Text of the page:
In the morning she read her brother and sister’s letters again asking not to send gifts to them this year as they were spending time with their children and grandchildren and would be away from home. Joy had been disappointed as she had spent several months creating their gifts. ‘We will get together in the New Year and exchange gifts then’ – was the footnote on all three letters. Joy wrapped the gifts with extra care and placed them in a basket on top of her crafting shelf. Another knock on the door brought her to open it to the same deliveryman, his grey beard frosted with icicles

                  “Well hello again.”

                  “You must be very popular with all these parcels. I have two for you today, just in time for the big day. Shall I carry them in?”

                  “Oh yes please, that is kind.”

                  As the man turned to leave, she stopped him.

                  “Wait one moment I have something for you.”

                  “I’m not supposed to take gifts, I’m afraid.”

                  “Really that is not a very festive outlook and it is only a day to Christmas. It is some of my special cookies; surely you can have a few?”

                  “Well, I wouldn’t say no, I will be delivering until late tonight. It is a busy time of year as you can imagine and I don’t usually get time to stop and eat anywhere.”

                  “That’s settled then one moment.”

                  Joy placed several different kinds of cookies and sweet treats in a small tin and gave it to the driver.

                  “I hope you enjoy them and drive safely, there is a weather front coming in. It’s a good thing you don’t need to drive out to me again, that track can be treacherous.”

                  “I’ll be careful and thank you so much for these they smell incredible. I only have one run left and can go home, it is a favour to my old boss. He was short handed so I volunteered.”

                  “At least you have sustenance now. Take care.”

                  Joy excitedly opened the two boxes to find more gifts and took them to the tree. It would be nice to open them on Christmas morning but she really wanted to have her siblings with her even more. With the house locked and the Christmas lights twinkling she sat to watch a movie. As the clock struck midnight she yawned and rose to go to bed. A tapping sound stopped her steps on the stairs. What is that? She looked around the front room, the kitchen and the hallway but the tapping had stopped. Joy shook her head and went to bed. She could hear the blizzard thundering outside, lashing the roof and trees. As she drifted off to sleep a nagging feeling gripped her but she knew she was alone on the side of the mountain, her house surrounded by fir trees and knew the track would now be under a lot of snow. She told herself to stop being silly and snuggled under the covers.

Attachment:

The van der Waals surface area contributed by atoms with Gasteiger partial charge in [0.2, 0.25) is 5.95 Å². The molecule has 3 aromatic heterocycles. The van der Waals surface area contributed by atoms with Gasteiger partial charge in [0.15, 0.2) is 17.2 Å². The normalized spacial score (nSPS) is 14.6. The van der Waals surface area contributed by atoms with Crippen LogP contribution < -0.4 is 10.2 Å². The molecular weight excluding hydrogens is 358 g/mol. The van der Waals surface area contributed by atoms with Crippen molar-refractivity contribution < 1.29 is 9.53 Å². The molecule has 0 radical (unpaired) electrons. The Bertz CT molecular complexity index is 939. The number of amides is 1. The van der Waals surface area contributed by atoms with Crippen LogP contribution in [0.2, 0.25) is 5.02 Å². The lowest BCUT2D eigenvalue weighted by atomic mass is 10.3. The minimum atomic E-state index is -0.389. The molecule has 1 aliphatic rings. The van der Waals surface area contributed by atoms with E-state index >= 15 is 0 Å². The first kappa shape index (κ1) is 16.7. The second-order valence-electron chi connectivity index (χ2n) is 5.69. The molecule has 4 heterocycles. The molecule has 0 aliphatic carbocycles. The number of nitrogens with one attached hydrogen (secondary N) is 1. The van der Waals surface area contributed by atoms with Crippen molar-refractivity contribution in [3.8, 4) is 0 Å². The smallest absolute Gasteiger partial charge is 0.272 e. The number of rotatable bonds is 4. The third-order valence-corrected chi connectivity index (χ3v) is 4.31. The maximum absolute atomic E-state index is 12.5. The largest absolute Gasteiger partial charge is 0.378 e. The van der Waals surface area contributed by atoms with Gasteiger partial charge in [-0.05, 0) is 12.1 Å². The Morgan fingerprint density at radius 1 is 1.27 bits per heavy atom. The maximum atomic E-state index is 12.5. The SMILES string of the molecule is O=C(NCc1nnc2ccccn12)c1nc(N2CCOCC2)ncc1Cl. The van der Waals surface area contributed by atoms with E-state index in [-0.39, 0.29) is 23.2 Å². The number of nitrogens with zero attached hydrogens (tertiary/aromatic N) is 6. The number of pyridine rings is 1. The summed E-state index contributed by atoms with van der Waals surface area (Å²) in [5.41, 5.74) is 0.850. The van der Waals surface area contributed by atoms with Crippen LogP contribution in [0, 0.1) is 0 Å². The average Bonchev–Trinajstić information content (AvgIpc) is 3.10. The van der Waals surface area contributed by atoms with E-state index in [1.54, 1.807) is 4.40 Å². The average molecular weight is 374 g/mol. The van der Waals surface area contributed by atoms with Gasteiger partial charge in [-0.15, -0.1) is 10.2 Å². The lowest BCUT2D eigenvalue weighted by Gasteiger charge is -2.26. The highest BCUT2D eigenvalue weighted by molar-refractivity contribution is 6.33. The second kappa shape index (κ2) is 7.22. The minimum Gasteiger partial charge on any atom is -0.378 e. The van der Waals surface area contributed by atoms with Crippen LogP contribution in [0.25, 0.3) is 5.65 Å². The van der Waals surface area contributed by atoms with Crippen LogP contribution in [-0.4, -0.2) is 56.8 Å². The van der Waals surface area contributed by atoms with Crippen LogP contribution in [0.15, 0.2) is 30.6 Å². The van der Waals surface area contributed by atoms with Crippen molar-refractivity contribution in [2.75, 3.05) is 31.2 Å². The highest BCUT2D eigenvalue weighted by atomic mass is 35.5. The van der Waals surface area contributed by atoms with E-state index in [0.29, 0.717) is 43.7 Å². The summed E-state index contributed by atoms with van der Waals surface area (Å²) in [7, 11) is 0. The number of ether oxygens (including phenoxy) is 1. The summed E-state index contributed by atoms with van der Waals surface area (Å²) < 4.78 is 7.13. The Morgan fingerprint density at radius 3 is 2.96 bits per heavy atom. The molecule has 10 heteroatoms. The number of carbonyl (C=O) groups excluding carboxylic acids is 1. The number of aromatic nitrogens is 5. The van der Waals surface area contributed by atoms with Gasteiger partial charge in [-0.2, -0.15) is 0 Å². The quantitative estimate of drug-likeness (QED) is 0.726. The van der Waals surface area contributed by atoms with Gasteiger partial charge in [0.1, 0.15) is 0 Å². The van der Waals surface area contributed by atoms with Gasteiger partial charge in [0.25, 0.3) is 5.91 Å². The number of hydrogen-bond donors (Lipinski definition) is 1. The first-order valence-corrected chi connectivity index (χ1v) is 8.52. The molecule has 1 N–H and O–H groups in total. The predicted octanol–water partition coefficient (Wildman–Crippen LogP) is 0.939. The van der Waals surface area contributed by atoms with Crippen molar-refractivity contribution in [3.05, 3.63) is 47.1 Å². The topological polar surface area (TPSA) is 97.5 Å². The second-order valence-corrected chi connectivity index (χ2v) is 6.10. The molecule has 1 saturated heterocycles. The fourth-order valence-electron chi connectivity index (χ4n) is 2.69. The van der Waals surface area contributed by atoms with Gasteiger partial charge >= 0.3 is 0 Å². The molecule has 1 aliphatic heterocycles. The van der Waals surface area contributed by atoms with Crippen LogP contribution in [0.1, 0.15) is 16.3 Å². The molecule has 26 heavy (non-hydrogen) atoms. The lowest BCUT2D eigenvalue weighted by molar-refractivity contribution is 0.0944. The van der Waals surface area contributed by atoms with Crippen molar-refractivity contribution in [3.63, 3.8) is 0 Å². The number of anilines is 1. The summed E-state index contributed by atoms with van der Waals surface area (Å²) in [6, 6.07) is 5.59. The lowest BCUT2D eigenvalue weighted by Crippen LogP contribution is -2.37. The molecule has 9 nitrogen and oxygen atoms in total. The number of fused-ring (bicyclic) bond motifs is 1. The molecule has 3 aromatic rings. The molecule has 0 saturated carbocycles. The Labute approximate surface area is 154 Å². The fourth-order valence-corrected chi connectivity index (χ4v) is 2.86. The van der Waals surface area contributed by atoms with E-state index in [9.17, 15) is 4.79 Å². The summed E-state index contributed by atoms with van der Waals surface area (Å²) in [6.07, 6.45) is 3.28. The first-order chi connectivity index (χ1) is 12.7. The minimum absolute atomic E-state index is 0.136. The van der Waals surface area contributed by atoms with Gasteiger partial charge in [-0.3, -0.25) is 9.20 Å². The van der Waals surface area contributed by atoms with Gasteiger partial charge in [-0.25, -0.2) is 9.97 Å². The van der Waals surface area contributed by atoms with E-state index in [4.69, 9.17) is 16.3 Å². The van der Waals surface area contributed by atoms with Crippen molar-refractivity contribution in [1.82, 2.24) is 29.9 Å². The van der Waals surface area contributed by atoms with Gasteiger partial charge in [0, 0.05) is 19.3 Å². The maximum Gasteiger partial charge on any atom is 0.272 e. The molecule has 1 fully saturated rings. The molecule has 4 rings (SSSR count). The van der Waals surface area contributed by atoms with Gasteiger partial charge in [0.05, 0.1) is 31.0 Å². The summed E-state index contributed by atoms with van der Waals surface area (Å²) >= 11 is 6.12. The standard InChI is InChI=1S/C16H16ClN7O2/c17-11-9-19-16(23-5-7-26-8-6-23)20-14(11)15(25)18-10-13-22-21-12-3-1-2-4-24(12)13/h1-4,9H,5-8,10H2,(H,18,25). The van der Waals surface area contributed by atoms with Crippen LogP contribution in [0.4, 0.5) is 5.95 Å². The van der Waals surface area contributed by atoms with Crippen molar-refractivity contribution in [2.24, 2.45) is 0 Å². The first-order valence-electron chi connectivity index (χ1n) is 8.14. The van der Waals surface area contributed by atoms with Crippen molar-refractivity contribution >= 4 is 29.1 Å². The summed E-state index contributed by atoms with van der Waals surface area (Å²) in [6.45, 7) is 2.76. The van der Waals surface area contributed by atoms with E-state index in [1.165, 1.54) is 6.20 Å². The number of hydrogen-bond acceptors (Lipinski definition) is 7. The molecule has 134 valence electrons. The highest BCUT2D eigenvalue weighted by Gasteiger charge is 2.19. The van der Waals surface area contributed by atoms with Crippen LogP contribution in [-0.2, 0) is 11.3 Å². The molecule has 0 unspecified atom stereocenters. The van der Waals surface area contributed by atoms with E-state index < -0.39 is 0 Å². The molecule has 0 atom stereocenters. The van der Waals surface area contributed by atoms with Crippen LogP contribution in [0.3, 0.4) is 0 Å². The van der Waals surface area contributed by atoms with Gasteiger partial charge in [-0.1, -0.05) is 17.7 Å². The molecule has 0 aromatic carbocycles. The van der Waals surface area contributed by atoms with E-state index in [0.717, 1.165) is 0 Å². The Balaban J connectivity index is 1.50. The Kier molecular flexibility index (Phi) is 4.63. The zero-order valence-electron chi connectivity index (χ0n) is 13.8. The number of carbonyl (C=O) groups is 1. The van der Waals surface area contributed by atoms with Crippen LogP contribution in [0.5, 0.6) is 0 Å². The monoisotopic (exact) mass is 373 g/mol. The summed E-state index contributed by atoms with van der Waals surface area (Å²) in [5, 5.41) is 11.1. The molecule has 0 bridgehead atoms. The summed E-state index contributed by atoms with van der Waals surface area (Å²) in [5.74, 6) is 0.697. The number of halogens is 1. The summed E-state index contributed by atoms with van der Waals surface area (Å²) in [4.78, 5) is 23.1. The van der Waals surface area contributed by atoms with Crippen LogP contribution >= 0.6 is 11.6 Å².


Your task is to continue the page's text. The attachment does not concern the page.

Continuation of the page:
A loud bang brought her from her slumber. Oh my goodness is that a tree fallen on the house? Wrapping her toweling robe around her and putting her soft plush slippers on, she walked to the window. There was a sheet of snow obscuring everything. One after the other she went into each room fearing a damaged window or wall but there was none. What banged so hard then? As she crossed the hallway to go back upstairs she heard a thud on the front door. Oh no is it my lovely porch that is damaged? Joy unlocked the door fearing the worse. What she saw was a huddled dark figure covered in snow and crystals of ice on eyelashes and beard, and a pair of pleading eyes.

                  The man crawled into the hallway his breathing laboured and his whole body shaking.

                  “Goodness, where have you come from? Can you walk come into the front room I’ll light the fire again it will still have hot embers hopefully.

                  The man tried to speak but his lips were blue and his teeth chattered. He stumbled to the front room and collapsed on the sofa.

                  “Cold, so cold. Crashed on the track. Crawled back on the track, it took hours.”

                  “You poor man. Let me get some blankets.”

                  With several blankets heaped on top of the man, Joy stoked the fire. There I will make a hot drink and then call for an ambulance.”

                  After giving the man a mug of steaming coffee with plenty of sugar, Joy picked up the telephone but there was no dial tone. Oh no the line has most certainly come down in the storm, what do I do now?

                  “I’m afraid the telephone line is down I can’t call anyone.”

                  “I don’t have a cell signal up here either otherwise I would have called someone. I need to get warm and then maybe walk back to the highway.”

                  “You shall do no such thing! The storm is in full force out there and you will certainly lose your way. No you must stay here, once you are missed they will come to find you. Your route is on a schedule I assume?”

                  “Yes, my routine is tracked. I feel so bad imposing on you like this but your place was the nearest.”

                  “Quite understandable and I am glad you made it here, you could have frozen to death out there. I am going to run a hot bath for you and dry those clothes.”

                  “Thank you, I am so grateful. I am feeling a little warmer now.”

                  Joy ran the bath and guided the man to the bathroom. He slipped his damp clothes through the door for her to put into the drier then sunk into the warm water with a sigh. He could feel his flesh warm.

                  After putting the clothes into the drier, Joy made herself a drink and yawned. It was the early hours of the morning, in fact Christmas morning. She went to her craft room and unwrapped two gifts she had made for Frank, then put them outside the bathroom door.

                  “Your clothes will take some time to dry so I have put a dressing gown, pyjamas and slippers outside the door. I hope they fit.”